On August 5, the North Carolina senate passed a bill allowing pre-trial defendants and death-row inmates to challenge the death penalty process through the use of statistical studies. The Racial Justice Act allows a defendant facing a capital trial or an inmate sentenced to death to use evidence showing a pattern of racial disparity as a way of challenging racial injustice in the death penalty. Prosecutors would then have the opportunity to rebut the claim that the statistical disparities indicate racial bias. If proven, a judge could overturn the death sentence or prevent prosecutors from seeking the death penalty. Sen. Floyd McKissick (D-Durham) (pictured), the chief sponsor of the bill in the Senate, said, “[The law] is critically needed to correct any type of conduct that might be impermissible when it comes to the imposition of the death penalty.” The House had passed the Racial Justice Act earlier. Governor Beverly Purdue is expected to sign the bill into law.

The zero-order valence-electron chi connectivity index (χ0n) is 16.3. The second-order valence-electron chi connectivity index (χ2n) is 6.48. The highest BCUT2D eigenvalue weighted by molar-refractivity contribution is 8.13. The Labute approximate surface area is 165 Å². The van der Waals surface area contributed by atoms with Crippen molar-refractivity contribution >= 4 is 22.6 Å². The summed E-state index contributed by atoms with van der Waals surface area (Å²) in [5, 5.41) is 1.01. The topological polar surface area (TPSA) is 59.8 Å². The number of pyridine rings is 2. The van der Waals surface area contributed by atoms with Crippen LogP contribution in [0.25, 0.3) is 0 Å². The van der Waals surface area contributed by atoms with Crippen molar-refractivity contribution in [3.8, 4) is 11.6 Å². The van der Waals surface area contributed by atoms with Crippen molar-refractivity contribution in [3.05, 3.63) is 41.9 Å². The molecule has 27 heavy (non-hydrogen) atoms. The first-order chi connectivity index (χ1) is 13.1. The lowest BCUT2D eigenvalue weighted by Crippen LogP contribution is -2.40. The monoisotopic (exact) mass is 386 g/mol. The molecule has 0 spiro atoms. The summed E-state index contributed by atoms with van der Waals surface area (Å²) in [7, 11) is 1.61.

(J. Romoser, “Racial Justice Act passes, now goes to Purdue,” Winston-Salem Journal, Aug. 6, 2009). See Recent Legislation and Race.